My First Year as a Doctor

Adam, Prince Charles Hospital Wales

Looking back, it’s been quite a year. From working on the frontline during a global pandemic, to completing my first year as a doctor, I can confidently say that I have learnt to swim in the deep end.

Before I started as an foundation doctor, I had taken a 2 year break from clinical practice to pursue a masters in Public Health and work as a lecturer. This led me to feel very apprehensive about returning to clinical practice as a Foundation Doctor. However, these anxieties were soon relieved by an incredibly supportive team and great fellow FY1s who eased the transition.

On our first day we attended numerous induction talks. One talk was by an FY2 doctor about “Being a FY1 doctor”. She explained how nervous she was when she first started but reassured us that help will always be given to those who ask for it. Alongside parting some gems of wisdom for FY1, she joked about how we would no longer be able to use the excuse “I’m a medical student” as we were all now “doctors”.


My first couple of weeks was a great introduction to being a doctor as I worked as an Anaesthetics FY1. I attended numerous crash calls from the offset in my job, which although daunting at the time gave me the opportunity to develop my skills in IV access, resuscitation and to learn to remain calm under pressure. These skills have laid strong foundations for the rest of my rotations.

Some difficult moments included a paediatric death, failing to cannulate a very sick patient or dealing with hostile patients or colleagues. Whilst the first couple of weeks as a doctor felt like a steep learning curve, I always felt incredibly supported and it helped to talk through scenarios with fellow foundation doctors as “a problem shared is a problem halved”. There were also many positive moments such as seeing a patient improve from a critical condition, and cannulating a patient with “no veins”.

My next rotation was stroke medicine. Good organisation, excellent communication and prioritisation were essential to this job. I really appreciated having done my Anaesthetics rotations beforehand, this really helped me with difficult cannulations and allowed me to think systematically through acute scenarios.  

The most daunting part of FY1 for me was being the on-call doctor, providing medical cover for all the hospital wards. You would undertake a range of jobs such as taking bloods, ordering X-rays, prescribing medications and reviewing acutely unwell patents. Although these on calls could be incredibly busy, I always knew that a senior doctor was just a bleep away if I needed help. A key lesson I learnt is there is always more jobs to do than time allows, therefore prioritisation of tasks is key to success. Also the motto “do something sensible” is key, if you are debating whether to run something past your senior, it’s best to run it past and be safe than to leave it.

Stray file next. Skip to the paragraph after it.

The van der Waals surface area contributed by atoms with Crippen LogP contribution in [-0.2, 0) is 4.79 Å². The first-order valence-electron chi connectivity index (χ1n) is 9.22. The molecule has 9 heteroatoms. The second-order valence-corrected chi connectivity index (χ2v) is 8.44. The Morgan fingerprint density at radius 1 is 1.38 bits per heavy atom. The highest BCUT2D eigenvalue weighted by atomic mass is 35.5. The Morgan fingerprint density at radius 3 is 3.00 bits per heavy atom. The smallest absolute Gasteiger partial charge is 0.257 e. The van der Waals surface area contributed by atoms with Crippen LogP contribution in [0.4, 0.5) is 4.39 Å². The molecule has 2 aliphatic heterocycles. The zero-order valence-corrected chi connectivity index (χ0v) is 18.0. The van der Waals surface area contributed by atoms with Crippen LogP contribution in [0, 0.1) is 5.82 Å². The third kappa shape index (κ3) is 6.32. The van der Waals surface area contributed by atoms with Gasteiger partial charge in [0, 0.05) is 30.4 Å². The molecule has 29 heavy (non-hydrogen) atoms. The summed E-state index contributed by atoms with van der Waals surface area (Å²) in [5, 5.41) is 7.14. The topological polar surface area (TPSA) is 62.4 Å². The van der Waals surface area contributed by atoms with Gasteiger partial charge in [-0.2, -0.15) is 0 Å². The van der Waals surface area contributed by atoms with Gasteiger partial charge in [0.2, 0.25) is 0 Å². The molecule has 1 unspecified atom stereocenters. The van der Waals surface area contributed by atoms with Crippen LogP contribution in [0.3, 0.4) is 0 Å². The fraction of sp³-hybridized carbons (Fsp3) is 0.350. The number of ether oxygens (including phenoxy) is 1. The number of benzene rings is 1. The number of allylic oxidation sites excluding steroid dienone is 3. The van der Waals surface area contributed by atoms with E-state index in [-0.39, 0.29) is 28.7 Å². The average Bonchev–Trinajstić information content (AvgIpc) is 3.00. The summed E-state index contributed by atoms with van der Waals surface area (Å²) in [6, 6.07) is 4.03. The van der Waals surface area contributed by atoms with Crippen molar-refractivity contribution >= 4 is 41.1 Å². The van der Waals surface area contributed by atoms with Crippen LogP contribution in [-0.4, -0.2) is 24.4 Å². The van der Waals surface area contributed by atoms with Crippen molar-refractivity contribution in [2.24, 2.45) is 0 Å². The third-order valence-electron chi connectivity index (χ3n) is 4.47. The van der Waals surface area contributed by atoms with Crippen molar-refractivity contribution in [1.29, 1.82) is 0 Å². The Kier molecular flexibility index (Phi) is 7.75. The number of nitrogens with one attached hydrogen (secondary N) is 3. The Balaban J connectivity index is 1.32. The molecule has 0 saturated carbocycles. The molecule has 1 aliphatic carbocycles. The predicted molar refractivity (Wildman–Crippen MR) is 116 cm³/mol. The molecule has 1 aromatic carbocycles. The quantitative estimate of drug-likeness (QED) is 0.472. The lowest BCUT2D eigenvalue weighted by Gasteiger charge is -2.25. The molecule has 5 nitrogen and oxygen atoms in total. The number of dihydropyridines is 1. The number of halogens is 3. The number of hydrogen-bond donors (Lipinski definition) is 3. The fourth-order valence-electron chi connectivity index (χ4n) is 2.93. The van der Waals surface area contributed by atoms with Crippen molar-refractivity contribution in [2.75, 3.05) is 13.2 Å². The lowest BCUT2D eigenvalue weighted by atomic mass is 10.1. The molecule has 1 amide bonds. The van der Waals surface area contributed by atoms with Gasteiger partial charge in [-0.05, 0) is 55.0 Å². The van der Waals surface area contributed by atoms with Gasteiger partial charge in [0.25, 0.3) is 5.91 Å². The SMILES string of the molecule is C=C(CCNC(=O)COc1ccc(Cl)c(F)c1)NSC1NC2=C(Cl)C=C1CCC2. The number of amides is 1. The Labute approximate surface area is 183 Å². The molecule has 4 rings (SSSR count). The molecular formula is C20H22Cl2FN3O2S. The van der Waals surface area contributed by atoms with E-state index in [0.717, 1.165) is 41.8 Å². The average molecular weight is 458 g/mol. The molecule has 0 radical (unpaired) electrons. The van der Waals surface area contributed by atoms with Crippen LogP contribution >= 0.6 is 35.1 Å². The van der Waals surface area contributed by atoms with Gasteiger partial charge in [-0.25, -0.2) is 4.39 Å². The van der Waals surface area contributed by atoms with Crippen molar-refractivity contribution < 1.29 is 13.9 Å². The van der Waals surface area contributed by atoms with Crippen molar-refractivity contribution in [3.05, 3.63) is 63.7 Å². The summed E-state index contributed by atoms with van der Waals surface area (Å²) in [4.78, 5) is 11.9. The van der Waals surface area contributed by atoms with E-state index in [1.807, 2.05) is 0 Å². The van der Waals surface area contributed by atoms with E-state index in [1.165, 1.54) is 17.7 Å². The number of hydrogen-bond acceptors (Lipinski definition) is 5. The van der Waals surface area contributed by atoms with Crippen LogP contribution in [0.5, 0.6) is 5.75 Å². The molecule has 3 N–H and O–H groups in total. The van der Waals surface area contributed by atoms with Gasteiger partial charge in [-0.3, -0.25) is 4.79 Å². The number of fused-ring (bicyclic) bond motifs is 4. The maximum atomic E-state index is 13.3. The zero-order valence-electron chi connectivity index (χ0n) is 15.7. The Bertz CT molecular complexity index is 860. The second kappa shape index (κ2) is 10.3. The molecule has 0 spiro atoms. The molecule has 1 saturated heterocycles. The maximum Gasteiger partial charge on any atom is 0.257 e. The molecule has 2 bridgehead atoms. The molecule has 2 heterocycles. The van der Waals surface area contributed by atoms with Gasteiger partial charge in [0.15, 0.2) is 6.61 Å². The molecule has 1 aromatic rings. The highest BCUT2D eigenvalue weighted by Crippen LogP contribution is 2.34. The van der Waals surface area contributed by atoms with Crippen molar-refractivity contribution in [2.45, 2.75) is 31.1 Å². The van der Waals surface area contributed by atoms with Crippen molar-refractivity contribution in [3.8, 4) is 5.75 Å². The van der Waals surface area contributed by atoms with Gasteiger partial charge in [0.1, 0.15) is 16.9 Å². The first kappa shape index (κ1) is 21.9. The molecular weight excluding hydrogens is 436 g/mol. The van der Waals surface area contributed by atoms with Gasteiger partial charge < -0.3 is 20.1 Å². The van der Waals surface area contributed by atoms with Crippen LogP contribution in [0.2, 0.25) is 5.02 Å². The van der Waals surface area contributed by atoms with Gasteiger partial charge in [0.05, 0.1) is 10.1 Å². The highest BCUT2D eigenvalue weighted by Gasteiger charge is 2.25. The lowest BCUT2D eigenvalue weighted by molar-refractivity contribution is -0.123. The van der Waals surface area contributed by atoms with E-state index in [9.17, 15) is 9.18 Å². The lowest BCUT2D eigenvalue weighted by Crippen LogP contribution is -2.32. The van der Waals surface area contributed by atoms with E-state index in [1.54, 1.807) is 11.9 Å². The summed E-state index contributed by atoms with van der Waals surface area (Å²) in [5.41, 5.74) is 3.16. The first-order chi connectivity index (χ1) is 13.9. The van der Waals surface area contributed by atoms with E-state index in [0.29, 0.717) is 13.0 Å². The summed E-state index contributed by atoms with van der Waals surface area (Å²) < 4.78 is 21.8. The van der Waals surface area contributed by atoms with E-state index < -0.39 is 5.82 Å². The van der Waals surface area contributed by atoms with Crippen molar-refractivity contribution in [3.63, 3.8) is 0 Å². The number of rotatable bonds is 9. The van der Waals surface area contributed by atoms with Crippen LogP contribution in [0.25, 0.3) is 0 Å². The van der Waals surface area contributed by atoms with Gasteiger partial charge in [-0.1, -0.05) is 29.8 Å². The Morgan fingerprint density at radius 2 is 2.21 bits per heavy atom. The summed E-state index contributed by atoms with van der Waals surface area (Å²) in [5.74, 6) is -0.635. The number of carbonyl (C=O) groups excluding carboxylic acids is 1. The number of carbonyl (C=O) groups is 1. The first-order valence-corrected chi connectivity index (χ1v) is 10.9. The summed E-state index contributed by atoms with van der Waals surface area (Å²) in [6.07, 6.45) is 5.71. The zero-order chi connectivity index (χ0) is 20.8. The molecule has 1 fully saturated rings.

With each new rotation, you will feel out of your depth and this is completely normal. I can remember at the start of my FY2 Paediatrics rotation, during handover, saying one of the babies had “Atrial Fibrillation”, however, “AF” is shorthand for “Anterior Fontanelle” in Paediatrics. This gave the Paeds consultant a chuckle. Despite what you may initially think, by the end of the four months rotation you will become more confident and independent in that speciality.

Job Allocation

I was lucky enough to secure my top choice Foundation Programme rotations. I decided to work in a friendly district general hospital in South Wales doing Anaesthetics, Stroke Medicine and Surgery for FY1 followed by Emergency Medicine, Paediatrics and Respiratory Medicine for FY2. Unfortunately, at the end of my FY1 Stroke Medicine block the Coronavirus pandemic hit. This resulted in me being redeployed to Coronavirus ITU. Whilst it was an incredibly emotionally challenging time, the camaraderie between my colleagues made me incredibly proud to be part of the NHS.

I believe the most important piece of advice I can give you is a good foundation doctor isn’t someone who knows everything, it’s someone who is organised, approachable, honest and knows when to ask for help.

Final Note

If anyone tells you that being a doctor is an easy job, they are not being entirely truthful. What I will say is it is an incredibly fulfilling job and one which I feel privileged to do. With the added pressures of COVID on top of starting as a doctor it is even more important than ever that you look after yourself. If you ever feel like you are struggling, I would encourage you to speak to a colleague, educational supervisor or someone you trust. Lots of doctors go through difficult periods and getting support is the best thing.